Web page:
Let’s take a look at those ubiquitous buttons at the bottom of the form: cancel and submit. We thought it would be more efficient for right-handed people to click buttons that are on the right side of their screen because that’s the hand that controls the mouse or touches the screen. Given you’re designing with a left-to-right written language and more people are right-handed than left-handed, you should default to placing action-oriented buttons on the right side of the screen.
This belief was widespread on our team. One of us swore they saw it presented by a famous UX person at a conference a long time ago (they couldn’t find their presentation notes), and another thought that Material Design makes you right-align buttons because it’s more usable (reading through their current documentation, it does seem like they have a tendency to right align, but it doesn’t seem like a hard rule). It was time for a usability test.
Putting the Assumption to the Test
We used UsabilityHub’s unmoderated first-click test with variation sets. Each participant was randomly assigned one of three black-and-white mobile-sized designs of a contact form with submit and cancel buttons at the bottom of the form. Each design represented a different button layout:
Participants were asked to exit the screen without filling out the form. From this, we collected two data points: success or failure and time to click in milliseconds (we rounded to seconds). We also asked whether the participant was right-handed, left-handed, or ambidextrous.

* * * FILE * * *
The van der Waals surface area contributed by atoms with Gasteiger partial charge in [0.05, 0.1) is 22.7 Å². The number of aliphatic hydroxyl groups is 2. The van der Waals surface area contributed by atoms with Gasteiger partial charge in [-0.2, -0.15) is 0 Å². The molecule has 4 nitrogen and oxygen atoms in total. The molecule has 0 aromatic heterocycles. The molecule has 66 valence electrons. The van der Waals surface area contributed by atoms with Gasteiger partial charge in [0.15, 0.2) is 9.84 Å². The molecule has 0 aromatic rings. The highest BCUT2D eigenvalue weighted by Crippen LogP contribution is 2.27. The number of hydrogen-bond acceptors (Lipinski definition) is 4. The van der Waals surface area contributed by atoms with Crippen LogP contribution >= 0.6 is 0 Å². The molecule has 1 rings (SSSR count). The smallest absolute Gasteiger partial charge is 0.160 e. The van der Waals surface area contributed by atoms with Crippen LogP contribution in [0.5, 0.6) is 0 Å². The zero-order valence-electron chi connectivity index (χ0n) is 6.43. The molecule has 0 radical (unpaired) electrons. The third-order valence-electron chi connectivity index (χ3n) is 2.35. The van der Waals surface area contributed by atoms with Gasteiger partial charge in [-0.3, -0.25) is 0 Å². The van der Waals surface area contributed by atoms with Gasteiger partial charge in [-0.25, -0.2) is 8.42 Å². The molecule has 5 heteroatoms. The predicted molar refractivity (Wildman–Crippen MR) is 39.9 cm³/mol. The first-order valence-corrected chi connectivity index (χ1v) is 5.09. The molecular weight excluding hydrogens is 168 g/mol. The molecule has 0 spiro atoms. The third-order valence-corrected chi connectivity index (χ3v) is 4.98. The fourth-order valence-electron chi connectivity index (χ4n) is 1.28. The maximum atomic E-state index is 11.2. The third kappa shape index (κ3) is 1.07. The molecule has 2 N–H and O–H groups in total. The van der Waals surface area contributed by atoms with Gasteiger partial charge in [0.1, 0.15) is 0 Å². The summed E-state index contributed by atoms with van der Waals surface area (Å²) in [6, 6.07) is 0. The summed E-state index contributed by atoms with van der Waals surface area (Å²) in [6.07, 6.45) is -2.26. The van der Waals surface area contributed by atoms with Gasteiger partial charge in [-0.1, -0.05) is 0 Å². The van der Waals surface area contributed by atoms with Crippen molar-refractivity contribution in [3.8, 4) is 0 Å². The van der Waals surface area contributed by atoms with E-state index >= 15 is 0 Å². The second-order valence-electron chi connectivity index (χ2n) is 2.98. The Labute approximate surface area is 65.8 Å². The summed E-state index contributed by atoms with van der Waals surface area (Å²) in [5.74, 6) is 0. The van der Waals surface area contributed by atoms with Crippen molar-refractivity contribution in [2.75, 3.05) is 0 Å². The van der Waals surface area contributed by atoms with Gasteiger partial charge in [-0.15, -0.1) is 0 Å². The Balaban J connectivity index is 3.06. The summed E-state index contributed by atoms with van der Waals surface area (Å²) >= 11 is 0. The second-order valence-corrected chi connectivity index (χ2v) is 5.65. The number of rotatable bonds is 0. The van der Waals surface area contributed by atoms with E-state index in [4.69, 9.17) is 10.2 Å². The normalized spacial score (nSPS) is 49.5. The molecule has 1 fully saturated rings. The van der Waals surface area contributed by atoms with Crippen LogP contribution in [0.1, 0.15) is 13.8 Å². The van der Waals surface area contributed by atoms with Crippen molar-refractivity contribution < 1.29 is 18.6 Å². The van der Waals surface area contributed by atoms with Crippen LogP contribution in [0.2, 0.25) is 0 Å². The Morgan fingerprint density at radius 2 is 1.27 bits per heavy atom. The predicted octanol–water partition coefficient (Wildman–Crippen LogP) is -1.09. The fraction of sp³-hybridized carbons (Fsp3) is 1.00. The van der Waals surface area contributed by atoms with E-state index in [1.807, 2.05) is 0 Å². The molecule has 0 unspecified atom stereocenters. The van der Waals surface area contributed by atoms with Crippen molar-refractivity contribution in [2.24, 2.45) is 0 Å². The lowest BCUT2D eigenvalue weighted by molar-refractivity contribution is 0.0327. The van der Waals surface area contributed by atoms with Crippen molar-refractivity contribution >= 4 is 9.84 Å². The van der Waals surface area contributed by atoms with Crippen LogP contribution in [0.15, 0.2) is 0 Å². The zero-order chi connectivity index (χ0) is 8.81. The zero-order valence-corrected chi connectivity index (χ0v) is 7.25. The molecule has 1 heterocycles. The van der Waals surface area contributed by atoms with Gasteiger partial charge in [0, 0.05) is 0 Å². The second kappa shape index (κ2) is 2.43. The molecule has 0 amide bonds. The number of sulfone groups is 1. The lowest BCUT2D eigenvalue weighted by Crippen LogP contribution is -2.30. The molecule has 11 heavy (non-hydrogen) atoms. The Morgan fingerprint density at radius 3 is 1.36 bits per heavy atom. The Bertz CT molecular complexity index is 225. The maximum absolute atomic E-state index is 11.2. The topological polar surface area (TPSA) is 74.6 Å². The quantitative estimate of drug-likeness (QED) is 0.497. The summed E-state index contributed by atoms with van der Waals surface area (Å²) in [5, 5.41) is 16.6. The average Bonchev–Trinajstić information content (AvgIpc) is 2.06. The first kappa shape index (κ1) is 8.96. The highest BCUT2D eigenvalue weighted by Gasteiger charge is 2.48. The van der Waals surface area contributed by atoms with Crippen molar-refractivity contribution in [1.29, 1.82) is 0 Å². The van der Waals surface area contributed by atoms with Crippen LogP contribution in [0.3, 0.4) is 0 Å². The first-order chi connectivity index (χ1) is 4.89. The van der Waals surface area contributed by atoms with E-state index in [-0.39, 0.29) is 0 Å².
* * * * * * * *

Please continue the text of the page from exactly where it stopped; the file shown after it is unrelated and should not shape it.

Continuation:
Our participants were recruited via Sparkbox’s social media accounts, friends, and family of past and present Sparkboxers, and we also purchased 20 participants from Usability Hub’s participant panel to beef up our numbers in the 18 to 25 and over 55 age groups. We received 142 total responses. Our participants were not representative of all web users and were able to take the test on any size screen: phone, tablet, or desktop.
While our findings were not statistically significant, they were remarkably consistent across the three layouts we tested. No single design overperformed or underperformed, even when filtered by right-handedness and device screen size.
Verdict: False. Right Aligning Buttons for Efficiency is Not Supported by Evidence.
All three button layouts performed roughly equally, and none of the layouts had usability advantages or disadvantages. We didn’t see strong evidence to support right-hander click efficiency or success rate on any of the layouts, though we did not run a study large enough to achieve statistical significance.
Our take? How buttons are designed and implemented matters more than a general rule of thumb about alignment.
Thank you to the following Sparkboxers for their assistance with planning, design, analysis, and editing: Angelica Weimer, Catherine Meade, Erin Blad, John Buedel, Kasey Bonifacio, Leah Henderson, Louisa Barrett, Mandy Kendall, Natalie Lestini, Noelle Lansford, Osmond Arnesto, and Philip Zastrow.
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